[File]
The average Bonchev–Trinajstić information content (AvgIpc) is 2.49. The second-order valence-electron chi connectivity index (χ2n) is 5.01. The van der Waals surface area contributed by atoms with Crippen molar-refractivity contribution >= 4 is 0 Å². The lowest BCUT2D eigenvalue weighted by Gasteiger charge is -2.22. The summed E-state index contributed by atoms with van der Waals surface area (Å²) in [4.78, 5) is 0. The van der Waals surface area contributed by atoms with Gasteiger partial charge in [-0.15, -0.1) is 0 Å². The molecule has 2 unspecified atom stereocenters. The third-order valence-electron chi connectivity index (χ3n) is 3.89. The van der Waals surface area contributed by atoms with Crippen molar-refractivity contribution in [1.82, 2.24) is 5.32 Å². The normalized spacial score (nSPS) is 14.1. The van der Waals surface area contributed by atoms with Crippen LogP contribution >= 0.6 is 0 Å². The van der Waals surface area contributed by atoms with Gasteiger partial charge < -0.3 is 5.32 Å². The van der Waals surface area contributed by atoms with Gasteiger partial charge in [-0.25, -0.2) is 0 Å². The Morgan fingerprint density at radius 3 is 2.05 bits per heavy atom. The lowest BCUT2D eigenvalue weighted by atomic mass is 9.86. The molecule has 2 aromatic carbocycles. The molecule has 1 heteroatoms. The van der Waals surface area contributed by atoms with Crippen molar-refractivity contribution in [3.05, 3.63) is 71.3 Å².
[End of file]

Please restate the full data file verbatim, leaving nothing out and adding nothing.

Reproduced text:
The average Bonchev–Trinajstić information content (AvgIpc) is 2.49. The second-order valence-electron chi connectivity index (χ2n) is 5.01. The van der Waals surface area contributed by atoms with Crippen molar-refractivity contribution >= 4 is 0 Å². The lowest BCUT2D eigenvalue weighted by Gasteiger charge is -2.22. The summed E-state index contributed by atoms with van der Waals surface area (Å²) in [4.78, 5) is 0. The van der Waals surface area contributed by atoms with Gasteiger partial charge in [-0.15, -0.1) is 0 Å². The molecule has 2 unspecified atom stereocenters. The third-order valence-electron chi connectivity index (χ3n) is 3.89. The van der Waals surface area contributed by atoms with Crippen molar-refractivity contribution in [1.82, 2.24) is 5.32 Å². The normalized spacial score (nSPS) is 14.1. The van der Waals surface area contributed by atoms with Crippen LogP contribution >= 0.6 is 0 Å². The van der Waals surface area contributed by atoms with Gasteiger partial charge < -0.3 is 5.32 Å². The van der Waals surface area contributed by atoms with Gasteiger partial charge in [-0.25, -0.2) is 0 Å². The Morgan fingerprint density at radius 3 is 2.05 bits per heavy atom. The lowest BCUT2D eigenvalue weighted by atomic mass is 9.86. The molecule has 2 aromatic carbocycles. The molecule has 1 heteroatoms. The van der Waals surface area contributed by atoms with Crippen molar-refractivity contribution in [3.05, 3.63) is 71.3 Å².